The three usual suspects. Today our question was: is education social engineering? We actually answered this question fairly quickly. First, we defined social engineering as any attempt by a person or group in power to manipulate other people and shape society, and then concluded that public education fits the bill. We spoke less argumentatively this session and more sociologically and speculatively.
We observed that there are many implicit (and sometimes explicit) values taught at school, and “caught” from the overall student culture. Cliques and groups are a reality, and so are their power structures–there are leaders and followers within these groups.
Our conversation turned towards discussing the major problems with school in general, other than that it is social engineering. One of the biggest problems we identified is the lack of freedom. Compulsion automatically decreases the student’s interest, investment, and sense of value. This is contrary to one of the goals of school: to impart a cultural ideal or norm to students, namely the academic tradition. Now that I’m thinking of it, this probably comes from one of school’s original purposes which was to develop and encourage a foundation for active and responsible citizenship. We mentioned Thoreau’s “On the Duty of Civil Disobedience,” in which he states that compulsion is contrary to the foundational principles of the United States, and that it discourages personal investment. His examples are of the use of money to purchase goods–it discourages a personal appreciation of that good–but I think by extension we could include education as well.
This led to a broader discussion about government welfare. Is it the government’s place to take the citizen’s money and determine where it goes, even if it is for the general welfare? Ideally, this should be up to the individual citizen. However, that takes a high amount of trust in the individual to spend money responsibly–an ideal that is not often met in reality. People are selfish with money. However, this does not justify the government to take the money and decide where it goes. Additionally, people on welfare seem unappreciative of what they are given, because they don’t have to work for it. It seemed more apropos to us that the government or other charitable agency provide services to people that enabled them to get back on their own feet–drug rehabilitation programs, job training, etc.–rather than handouts such as food stamps that people have come to rely on almost as “givens.”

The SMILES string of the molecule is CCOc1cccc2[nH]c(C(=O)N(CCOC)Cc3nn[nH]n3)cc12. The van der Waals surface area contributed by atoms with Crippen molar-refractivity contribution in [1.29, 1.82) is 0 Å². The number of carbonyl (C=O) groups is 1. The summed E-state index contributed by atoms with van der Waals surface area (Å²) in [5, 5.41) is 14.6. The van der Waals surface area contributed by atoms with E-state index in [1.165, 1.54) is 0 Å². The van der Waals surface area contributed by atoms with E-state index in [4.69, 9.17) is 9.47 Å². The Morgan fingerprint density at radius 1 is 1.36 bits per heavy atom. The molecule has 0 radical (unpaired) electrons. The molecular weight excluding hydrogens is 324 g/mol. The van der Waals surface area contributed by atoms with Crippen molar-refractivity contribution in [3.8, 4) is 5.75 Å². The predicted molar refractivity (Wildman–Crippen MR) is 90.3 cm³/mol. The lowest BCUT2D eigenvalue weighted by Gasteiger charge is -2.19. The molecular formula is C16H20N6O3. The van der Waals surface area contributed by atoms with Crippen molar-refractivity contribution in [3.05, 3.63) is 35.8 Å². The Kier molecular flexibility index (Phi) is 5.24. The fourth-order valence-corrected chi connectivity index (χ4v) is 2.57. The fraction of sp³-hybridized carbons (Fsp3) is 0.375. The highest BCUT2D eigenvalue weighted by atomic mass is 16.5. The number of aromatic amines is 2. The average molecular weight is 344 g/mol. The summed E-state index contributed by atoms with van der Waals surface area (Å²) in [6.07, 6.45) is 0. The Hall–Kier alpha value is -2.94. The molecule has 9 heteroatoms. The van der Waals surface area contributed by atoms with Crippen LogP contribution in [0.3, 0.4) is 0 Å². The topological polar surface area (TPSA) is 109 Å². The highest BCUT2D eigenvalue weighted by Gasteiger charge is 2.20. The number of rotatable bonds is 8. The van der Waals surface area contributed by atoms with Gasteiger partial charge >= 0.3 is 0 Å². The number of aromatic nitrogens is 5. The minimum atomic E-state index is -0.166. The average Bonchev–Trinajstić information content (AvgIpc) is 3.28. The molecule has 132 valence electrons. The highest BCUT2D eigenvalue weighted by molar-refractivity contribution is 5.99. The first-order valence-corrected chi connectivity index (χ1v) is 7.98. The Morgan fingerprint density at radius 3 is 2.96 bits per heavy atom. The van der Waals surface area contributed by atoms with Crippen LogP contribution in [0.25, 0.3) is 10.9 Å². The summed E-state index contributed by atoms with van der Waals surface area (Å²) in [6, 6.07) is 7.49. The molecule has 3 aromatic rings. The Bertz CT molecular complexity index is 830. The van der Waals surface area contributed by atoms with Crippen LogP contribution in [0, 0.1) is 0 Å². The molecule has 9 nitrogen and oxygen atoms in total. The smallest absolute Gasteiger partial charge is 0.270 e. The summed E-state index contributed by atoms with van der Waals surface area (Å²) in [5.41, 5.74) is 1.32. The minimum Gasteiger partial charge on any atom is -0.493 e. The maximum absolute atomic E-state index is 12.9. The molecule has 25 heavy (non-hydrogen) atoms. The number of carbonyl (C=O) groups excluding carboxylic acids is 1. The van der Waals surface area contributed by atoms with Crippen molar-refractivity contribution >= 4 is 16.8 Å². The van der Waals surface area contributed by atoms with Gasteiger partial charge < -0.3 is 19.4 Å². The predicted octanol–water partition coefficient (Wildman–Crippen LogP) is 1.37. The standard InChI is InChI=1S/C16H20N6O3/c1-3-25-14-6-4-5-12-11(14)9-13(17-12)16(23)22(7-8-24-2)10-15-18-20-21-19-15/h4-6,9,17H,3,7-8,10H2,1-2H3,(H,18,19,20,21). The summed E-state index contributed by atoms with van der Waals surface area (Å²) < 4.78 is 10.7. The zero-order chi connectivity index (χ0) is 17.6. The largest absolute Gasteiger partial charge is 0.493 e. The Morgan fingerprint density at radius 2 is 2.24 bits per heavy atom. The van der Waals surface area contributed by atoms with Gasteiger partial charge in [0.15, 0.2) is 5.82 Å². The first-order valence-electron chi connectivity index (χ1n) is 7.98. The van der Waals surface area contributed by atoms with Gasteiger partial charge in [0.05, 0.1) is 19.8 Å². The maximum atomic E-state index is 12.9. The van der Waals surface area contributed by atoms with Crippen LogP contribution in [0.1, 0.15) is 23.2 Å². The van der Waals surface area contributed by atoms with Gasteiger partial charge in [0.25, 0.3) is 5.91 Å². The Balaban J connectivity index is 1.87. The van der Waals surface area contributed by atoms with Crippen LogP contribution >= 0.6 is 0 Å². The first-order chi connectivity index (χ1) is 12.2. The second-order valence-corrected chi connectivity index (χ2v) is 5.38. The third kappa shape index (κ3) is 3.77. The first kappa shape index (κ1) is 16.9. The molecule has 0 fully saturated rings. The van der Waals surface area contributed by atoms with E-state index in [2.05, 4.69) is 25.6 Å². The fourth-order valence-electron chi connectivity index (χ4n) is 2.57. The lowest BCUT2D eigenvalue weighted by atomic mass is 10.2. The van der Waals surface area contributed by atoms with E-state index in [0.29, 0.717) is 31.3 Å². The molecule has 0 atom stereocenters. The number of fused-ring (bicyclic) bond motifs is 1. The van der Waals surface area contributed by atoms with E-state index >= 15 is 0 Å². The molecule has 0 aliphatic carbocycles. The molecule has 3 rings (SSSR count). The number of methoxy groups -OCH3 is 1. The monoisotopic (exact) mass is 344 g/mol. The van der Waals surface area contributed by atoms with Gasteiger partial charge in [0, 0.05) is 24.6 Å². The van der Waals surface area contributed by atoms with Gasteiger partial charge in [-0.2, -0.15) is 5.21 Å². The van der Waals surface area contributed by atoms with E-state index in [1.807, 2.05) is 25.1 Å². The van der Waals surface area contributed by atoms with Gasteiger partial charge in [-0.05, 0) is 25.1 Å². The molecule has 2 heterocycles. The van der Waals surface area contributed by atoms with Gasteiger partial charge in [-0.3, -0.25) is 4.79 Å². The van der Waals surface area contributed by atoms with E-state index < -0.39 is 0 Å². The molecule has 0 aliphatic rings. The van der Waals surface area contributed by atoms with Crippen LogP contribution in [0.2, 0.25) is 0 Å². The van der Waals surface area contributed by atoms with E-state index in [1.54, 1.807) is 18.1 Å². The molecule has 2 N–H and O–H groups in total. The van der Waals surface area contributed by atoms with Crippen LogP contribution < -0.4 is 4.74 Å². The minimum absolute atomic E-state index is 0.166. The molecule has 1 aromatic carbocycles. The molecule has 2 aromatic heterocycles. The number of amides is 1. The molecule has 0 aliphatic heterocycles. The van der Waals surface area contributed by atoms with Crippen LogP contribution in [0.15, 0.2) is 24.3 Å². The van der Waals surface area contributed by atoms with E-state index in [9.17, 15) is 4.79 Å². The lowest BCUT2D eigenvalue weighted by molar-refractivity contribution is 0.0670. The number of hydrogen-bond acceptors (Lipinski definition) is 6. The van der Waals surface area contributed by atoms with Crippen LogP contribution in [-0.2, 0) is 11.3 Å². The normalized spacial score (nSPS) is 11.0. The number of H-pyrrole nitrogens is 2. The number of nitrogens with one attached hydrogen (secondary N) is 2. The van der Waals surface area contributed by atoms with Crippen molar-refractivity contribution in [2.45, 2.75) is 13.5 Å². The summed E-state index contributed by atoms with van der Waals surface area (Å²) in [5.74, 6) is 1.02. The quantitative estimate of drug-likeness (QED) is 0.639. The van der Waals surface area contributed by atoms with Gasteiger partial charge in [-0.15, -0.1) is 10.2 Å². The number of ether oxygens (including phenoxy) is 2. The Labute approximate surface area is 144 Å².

Returning to our discussion of school, we observed that many teaching strategies are also manipulation tactics. We talked about how students move from one teacher to the next at least once every year (in most school settings), which prevents them from forming lasting attachments to adult teachers/mentors, and seems to teach them that those relationships are not as important as those with their peers. Perhaps this is why students seem apathetic or even resentful (and sometimes downright aggressive) toward teachers once they reach high school. And because the teacher-student relationship is often reduced to classwork and the resulting grades, a heavy emphasis falls on work and achievement. Students take grades and feedback personally. This sort of heavy personal and emotional emphasis on grades stigmatizes failure. But the educational system progresses people to higher levels of new and more difficult skills–and how often does anyone do something right the first time they do it? I argued that failure is normal and inevitable, given the introduction of new and more difficult skills, and that it should therefore be expected and embraced. No amount of pep-talking or proselytizing in class about how improvement is really what matters or how grades are only part of the story will change the emphasis that a grade has when that is what all work comes down to: a printed report card, a GPA, a transcript, a college application. Of those who do not develop a highly emotional attachment to their grades, many go the other direction and become apathetic. We wondered why apathetic students should be compelled to come to school, when they make it difficult for the students who want to be at school and for teachers who want to contribute to the learning of their students. We had all experienced classes with one or a handful of disillusioned students disrupting the educational process, hindering the learning of all students and creating otherwise needless difficulty for the instructor. Is there a better way?